While we still resist a definitive mission or message, we are intentional about the operation of this space, keeping it accessible to a wide community, and seeing our role as “tending water” and “tending space” rather than curating or programming it ourselves. We’ve found that this ambiguity is a way to encourage innovation, as it allows for the creative contributions of all who visit to influence the direction the project takes as a whole.
One example of this approach in action is Mniówe, a new version of Water Bar that emerged through our participation in a collaborative project, Healing Place, that shares a similar emergent spirit and approach.
Not long after we began hosting Water Bar pop-ups, Works Progress was invited to join Healing Place Collaborative, an Indigenous artist-led group whose work concerns the confluence of the Mississippi and Minnesota Rivers, or bdote as it is known to Dakota people, a place that is both healing and in need of healing. More than any of the other relationships and collaborations we’ve been fortunate to work with over the course of this project, Healing Place has had an influence on the very nature of the work and how I see myself as an artist, cultural organizer, and leader of Water Bar’s collective efforts.
The form Water Bar has taken, with its emphasis on creating space for people to recognize one another, their stories and relationships, and connections to place, was familiar to Mona Smith and other Dakota people who we met through Healing Place. The Dakota phrase Mitakuye Owasin translates to “All My Relations” or “We Are All Related.”
Though I was not raised with this Indigenous consciousness about the importance of relationships between people, land, water, and other living and non-living relatives, it’s a belief at the core of my own understanding now. It is something I realized as I began to connect the threads of my own and others’ experiences with the Mississippi River, which I’ve continued to gather through my ongoing river storytelling work.
When we began to know Mona Smith and Healing Place, we had not developed a language for talking about this relational approach. It was Mona who pointed out that even our usual tagline—Water Is All We Have—spoke to an implicit bias toward objectification of water as “other” or “commodity,” and not as a relative.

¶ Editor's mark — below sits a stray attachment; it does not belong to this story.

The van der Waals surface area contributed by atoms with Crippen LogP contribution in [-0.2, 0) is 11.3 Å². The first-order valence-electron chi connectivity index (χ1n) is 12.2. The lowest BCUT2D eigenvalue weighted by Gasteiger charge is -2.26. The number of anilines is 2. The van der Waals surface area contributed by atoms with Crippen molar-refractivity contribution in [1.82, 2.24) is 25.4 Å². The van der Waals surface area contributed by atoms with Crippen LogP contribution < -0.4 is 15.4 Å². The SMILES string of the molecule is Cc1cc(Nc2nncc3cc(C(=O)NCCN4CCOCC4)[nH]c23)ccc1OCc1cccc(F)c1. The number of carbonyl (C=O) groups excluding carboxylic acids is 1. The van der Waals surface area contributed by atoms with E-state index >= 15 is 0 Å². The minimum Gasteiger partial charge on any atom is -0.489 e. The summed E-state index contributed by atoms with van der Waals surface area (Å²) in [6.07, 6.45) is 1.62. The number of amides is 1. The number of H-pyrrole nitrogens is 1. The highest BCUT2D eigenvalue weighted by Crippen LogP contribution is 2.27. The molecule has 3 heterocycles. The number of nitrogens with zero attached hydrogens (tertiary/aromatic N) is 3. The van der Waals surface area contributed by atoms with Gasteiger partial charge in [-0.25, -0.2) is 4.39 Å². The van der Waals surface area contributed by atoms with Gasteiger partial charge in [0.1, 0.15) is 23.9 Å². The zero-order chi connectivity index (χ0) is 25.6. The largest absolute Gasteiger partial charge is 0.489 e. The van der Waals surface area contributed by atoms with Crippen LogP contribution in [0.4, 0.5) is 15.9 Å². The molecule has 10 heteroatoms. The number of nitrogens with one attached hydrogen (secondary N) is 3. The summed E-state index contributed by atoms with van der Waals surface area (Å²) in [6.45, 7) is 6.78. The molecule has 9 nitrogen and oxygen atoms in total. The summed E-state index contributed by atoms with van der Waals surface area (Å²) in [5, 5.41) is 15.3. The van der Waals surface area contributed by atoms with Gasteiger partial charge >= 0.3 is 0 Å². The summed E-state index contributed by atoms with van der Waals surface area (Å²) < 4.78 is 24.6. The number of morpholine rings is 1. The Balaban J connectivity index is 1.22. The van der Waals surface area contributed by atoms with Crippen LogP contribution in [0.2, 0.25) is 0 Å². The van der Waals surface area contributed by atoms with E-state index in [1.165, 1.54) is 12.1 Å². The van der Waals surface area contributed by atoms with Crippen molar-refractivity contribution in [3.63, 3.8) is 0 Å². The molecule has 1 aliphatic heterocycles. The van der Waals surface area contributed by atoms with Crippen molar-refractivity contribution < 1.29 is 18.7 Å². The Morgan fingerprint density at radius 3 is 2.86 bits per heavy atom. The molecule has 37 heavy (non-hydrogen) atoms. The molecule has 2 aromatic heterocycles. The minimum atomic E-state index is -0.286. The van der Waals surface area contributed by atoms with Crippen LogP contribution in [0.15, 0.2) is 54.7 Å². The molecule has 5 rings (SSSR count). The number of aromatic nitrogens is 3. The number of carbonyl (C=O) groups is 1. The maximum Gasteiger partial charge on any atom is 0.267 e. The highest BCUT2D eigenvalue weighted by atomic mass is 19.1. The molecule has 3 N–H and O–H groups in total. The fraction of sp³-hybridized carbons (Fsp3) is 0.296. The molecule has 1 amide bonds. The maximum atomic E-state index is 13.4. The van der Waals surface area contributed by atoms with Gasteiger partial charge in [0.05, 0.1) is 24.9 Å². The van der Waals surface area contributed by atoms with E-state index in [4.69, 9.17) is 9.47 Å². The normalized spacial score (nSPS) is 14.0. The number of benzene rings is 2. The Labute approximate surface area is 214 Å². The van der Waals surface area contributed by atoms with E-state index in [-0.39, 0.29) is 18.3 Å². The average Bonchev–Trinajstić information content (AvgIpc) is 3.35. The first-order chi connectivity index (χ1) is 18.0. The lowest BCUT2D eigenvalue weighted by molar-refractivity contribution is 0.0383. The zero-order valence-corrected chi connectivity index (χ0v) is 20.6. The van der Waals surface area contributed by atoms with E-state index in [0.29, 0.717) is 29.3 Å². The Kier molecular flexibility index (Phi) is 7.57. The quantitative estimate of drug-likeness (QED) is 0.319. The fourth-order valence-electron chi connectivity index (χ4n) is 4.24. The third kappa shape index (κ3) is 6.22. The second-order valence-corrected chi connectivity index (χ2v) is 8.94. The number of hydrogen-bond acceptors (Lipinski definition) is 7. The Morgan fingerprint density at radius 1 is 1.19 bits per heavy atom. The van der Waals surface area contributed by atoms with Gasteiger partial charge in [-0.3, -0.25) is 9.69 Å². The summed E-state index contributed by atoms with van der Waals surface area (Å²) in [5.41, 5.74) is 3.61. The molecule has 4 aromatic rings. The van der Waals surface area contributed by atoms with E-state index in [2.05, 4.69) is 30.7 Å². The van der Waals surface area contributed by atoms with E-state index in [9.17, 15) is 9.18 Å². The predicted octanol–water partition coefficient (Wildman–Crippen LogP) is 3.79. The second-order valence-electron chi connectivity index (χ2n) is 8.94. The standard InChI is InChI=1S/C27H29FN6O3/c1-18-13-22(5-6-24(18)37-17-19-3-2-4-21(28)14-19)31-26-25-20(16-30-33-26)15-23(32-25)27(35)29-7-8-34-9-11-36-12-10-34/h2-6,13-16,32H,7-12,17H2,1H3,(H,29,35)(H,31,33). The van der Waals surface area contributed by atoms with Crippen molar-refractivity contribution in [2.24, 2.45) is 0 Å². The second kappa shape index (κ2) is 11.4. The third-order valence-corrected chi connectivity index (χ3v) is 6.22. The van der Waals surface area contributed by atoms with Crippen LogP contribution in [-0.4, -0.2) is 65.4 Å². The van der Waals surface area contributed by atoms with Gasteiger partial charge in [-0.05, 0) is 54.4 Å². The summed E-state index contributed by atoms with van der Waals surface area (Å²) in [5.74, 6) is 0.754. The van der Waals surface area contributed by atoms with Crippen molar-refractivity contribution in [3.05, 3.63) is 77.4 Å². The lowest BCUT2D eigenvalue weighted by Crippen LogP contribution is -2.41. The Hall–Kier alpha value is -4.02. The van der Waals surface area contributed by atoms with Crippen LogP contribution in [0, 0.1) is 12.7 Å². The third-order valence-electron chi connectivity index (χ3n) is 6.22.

I would now say that one of the underlying goals of Water Bar is to actively challenge the colonial frameworks and practices of white-led environmental organizations and projects, including our own, and to do this not by calling out efforts which share our passion for protecting water, land, and life—but by calling them into relationship, and demonstrating the effectiveness, as well as the joy, of other more reciprocal ways of being and creating.
From these realizations and the deeper work of Healing Place partners, a new Water Bar project emerged that our partners call Mniówe, a Dakota word meaning a communal well or place to gather water. It is also a place to gather water, together.
It’s an elegant concept that speaks first to the deeply rooted appreciation within Dakota culture for relationship. As it was explained to me, Mni means water, but ówe means something like blood or lifeblood of a place and community.
Here and in many other places, rivers and lakes are our lifeblood, and so are the stories we tell in community—though we rarely think or speak of them as such in public forums. To accelerate this conversation, we have started to bring Mniówe to water resource conferences, introducing professional audiences to a paradigm shift that we hope will encourage a new focus in the future of specialized water work.
The Best Water
Now that we’ve been creating Water Bar for a few years, and in many different contexts—including at the Minnesota State Fair in 2017, where we served over 21,000 people—I am often asked for my opinion on the best water.
“Shanai, what is the best water you’ve ever served?”
I think it’s assumed that this deep work automatically leads to expertise, when in fact, the more I do this work, the more I am aware of how much I do not know. So what is my favorite tap water of all time? What’s the best water we have ever tasted or served?